Society had to be willing and able to assimilate the “machine,” or the new technology. The new production process – and all that it implied; new materials, new processes/technologies of working a given material, new organization of firms, and a new method of training, directed at the masses – could become challenges for new social processes. To illustrate this with a concrete example people in the 19th century created, out of necessity, new forms of settlements because the new unit of a firm – for example, the factory – demanded continuous cooperation and dwellings located closer to the places of work and new, unified bases for training and disciplined thinking. In addition, I am inclined to deduce the development of the well springs of the European mother-tongues and of the national units from the needs of an industrial society, that is, from the originality and the new organization of work and settlement system. In a large factory, for example, – which has been the classical unit of industrial production – the workers had to understand instructions exactly as they were given. There was also need for means of uniform communication corresponding to exact production norms, for a constantly reinvented modernizing language. Modern production methods, modern directions, modern industrial society – in which large numbers of people live in a close community, communicate with each other quickly and more often in a day than they did in the past in months, – this industrial-technological revolution forced the renewal and standardization of national languages on the continent. This was the process that brought about the development of norms of information-exchange, without which neither mass production methods, nor the modern administration of the masses could have been organized...

We must study the “human factor” in the production processes more intensively. We must discover the fact that the new production methods not simply “affect” human thinking, but the process itself constantly changes as a consequence of the constantly curious, evolving human brain. (The curiosity of the masses, the will to renewal, are also a characteristic of our culture.) There is a mutual relationship between a piece of work and the worker, between the material and the technology and the man involved. This relation exists on the individual as well as on the societal level.


The New Synthesis of Natural and Social Sciences

Consequently, we should regard the industrial-technological revolution not only through the machines and technological innovations it creates, but also through the development of the human spirit, the process of the self-renewal of human society. In this self-renewal immobile matter is but the means. The means is – technology – the goal is the renewal of the human spirit. These two factors cannot be separated. Perhaps, one day we might abandon our one-sided concept of life, consisting of scrambling for material goods. And we might also respect more in ourselves and in our neighbors – and as a subject for research – the man who is creating a community alongside the one who produces the goods, the man who lives a spiritual life, is a member of a family, partakes in simple human happiness and enjoys the beauty of the world.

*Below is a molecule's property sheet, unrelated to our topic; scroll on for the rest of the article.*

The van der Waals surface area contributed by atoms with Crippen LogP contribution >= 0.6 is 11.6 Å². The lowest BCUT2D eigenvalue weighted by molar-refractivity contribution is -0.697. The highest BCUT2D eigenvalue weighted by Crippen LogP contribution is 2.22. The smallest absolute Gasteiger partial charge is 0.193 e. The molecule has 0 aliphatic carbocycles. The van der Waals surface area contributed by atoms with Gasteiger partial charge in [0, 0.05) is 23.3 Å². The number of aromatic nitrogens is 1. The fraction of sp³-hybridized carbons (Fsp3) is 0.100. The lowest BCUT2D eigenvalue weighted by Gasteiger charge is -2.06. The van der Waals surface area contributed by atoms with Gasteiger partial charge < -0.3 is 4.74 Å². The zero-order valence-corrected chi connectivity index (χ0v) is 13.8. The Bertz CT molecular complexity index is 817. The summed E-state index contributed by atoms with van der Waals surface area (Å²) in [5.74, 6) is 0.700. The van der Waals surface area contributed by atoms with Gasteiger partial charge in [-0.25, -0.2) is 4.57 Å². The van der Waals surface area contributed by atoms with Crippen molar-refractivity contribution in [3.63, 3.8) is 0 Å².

Unfortunately, such interrelations are not readily noticed in our world. I ask myself, why? Perhaps because the practitioners of technology and the so-called “lifeless” natural sciences have been gradually separated from sociological knowledge? It is possible. But the reverse of this is also certainly true; the practitioners of social sciences utterly lack knowledge of the natural sciences. And I have the courage to state; university-academic unions and other institutions safeguarding particular interests force the confrontation of the two types of knowledge.

It is undoubtedly true that the great successes of technology and the natural sciences in the 20th century created an impression that the basis of human progress may be found exclusively in the practices of the natural sciences. Consequently, we have created a system of goals and values for mankind in which material goods (money, technical gadgets) became the determining factors. On the other hand, we, researchers have neglected the human-emotional elements in our own everyday lives. We do not spend enough time on them. I repeat; we have become members of a large firm in which we constantly invent impact-factors in the interest of more and more production. Therefore, we underestimate the homo ludens in ourselves. Yet, without it, we human beings would be lacking ideas, be without emotions, and would be simply products of biochemistry. This would be true for researchers as well as for producers. In general, we underestimate the human being who “builds society.” Similarly, we underestimate the significance of research dealing with such matters; that is, the social sciences. And I ask myself; “isn’t it also true that, on the other hand, there is disparagement of technical culture, almost on a ‘medieval’ pattern?” Technology is being considered as simply a means for the production of “articles” that in the creation of society (and in politics) is “only” secondary. People thinking this way cannot see that in the world of articles (in a machine or a useful tool) the human spirit is embodied just as much as it is present in the creation of an art work or in a political-military action that is thought out with finesse. I am able to enjoy the sight of a marvellous spiral house of a snail or a gnarled axle or gears that cling and hold together with marvellous precision. It gives me pleasure just as a soundtrack of Bartók does with its seven notes.